QuickCheck is an awesome
library, so I decided to play with it a bit and also refresh my memory of Haskell.
To, warm up, let’s remind ourselves how insane
floating point arithmetic is. Let’s test if addition of floating point numbers
is commutative (x + y = y + x).
Ok, so far so good. What about associativity ((x + y) + z == x + (y + z))?
Nice! Let’s try a few more.
This is one more reminder not to use double and float types to represent money. If you have X dollars and then someone gives you Y dollars and then changes their
mind and takes these Y dollars back, you can end up with 0 dollars in your pocket,
even though X was greater than zero. Before taking money from someone, make sure
they don’t use doubles for money.
Testing Date and Time
Not only floating-pointer numbers are insane. Date and time are extremely weird
as well. All these time zones, daylight saving time, leap years, leap seconds. Pure madness. Many of our
assumptions about time are wrong.
In order to make my life more complicated, I decided to check whether
from Rails is associative, but I want to use Haskell’s QuickCheck to do that.
Here are a few instances of the ActiveSupport::Duration class:
In which case the time to wait is longer: when you first wait D1 and then D2,
or when you first wait D2 and then D1? Common sense suggests that it’s the
same, but let’s check it.
Let’s get started.
There are a few predefined tests in test/Spec.hs, let’s remove them all. Now,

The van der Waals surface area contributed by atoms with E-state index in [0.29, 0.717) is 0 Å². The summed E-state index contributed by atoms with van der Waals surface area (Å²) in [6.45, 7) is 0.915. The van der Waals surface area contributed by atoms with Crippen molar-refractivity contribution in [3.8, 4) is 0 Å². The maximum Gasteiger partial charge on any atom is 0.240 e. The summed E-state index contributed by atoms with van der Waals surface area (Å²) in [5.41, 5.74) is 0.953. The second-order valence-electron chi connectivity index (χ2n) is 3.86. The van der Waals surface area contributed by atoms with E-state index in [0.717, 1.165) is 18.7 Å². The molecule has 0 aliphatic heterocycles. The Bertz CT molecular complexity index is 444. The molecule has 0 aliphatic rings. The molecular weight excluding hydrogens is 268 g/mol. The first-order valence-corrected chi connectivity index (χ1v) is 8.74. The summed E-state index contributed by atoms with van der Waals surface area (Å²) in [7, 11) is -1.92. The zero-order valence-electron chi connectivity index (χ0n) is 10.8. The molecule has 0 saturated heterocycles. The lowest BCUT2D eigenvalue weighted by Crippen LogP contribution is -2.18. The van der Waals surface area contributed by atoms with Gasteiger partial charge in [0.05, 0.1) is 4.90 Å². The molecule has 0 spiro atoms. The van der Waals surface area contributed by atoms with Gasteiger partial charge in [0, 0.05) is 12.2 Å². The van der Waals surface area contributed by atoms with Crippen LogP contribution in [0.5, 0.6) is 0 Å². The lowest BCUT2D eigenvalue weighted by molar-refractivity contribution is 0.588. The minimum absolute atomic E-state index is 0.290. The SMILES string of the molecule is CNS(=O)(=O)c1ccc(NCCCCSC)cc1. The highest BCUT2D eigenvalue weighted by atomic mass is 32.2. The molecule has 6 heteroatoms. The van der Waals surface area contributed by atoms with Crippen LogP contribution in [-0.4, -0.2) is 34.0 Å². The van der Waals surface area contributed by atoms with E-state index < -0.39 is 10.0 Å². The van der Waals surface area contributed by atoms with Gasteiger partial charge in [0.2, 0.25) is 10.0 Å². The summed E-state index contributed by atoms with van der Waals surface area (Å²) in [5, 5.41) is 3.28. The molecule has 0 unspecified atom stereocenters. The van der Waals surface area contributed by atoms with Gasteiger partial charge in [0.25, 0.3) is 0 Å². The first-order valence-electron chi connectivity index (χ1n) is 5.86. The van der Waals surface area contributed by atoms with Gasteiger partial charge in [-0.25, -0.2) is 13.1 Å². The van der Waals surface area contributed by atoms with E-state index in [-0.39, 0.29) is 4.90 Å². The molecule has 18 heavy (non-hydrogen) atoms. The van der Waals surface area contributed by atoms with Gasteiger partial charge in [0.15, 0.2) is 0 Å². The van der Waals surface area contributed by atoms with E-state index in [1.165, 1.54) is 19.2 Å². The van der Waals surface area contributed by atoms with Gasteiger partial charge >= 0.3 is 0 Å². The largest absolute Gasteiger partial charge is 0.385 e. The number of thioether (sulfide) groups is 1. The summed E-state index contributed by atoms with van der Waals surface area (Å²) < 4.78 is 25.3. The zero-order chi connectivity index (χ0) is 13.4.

testing pure properties is easy. This time, however, we need to communicate with
Ruby, thus we need quickcheck with IO. After 15 seconds of searching, we can find
Looks like this is exactly what we need. Let’s adapt it to our needs.
Let’s run it:
And check it in Ruby:
Wow, 3 days difference! Not bad. This is because adding the actual duration of
adding months depends on the timestamp we are adding these months to.
Now, what if we remove months out of the equation? Let’s comment out pure Months
from Arbitrary instance definition for Duration and rerun the test.
Let’s have a look.
1 day difference. This time, it’s a leap year problem: if we travel from 23 December 2016
to 49 weeks in past, we will get to 15 January (because 2016 is a leap year and 29 February
is a thing). Then 17 years to the future - it’s 15 Jan 2033.
On the other hand, if we first go to the future (23 December 2033), and then 49 weeks
back, then we’ll get to 14 January (because the 2033 year is not leap and Feb 29 doesn’t exit).
So the problem now is very similar to the previous problem we had with month durations.
year durations depend on the year of the date they are applied to. Let’s comment out
pure Years and rerun tests.
Hmm, looks promising. But maybe I overlooked something? Let’s increase the number
of tests and run it again.
What is this?
1 hour difference. DST? Most likely. If you run stack test a few times, you’ll
see that x and y will be around mid March or mid November. This confirms our
suspicion. Well, the problem is the same: 1.day doesn’t actually have
a constant length. It can be 23 or 25 hours long, if we jump over DST point.
Let’s exclude days and weeks and rerun tests.
I ran stack test with the new settings multiple times and didn’t get any new
failures. It doesn’t mean that the commutative property holds for second/minute/hour
durations. It just means that QuickCheck didn’t find any counterexamples.
Current implementation of the test is very inefficient: it starts a process for
each single check. My initial implementation was more ugly and a lot faster. Its
source code is there.
I checked a few more properties there. In that implementation, the Ruby process
is started once and it communicates with Haskell via pipe.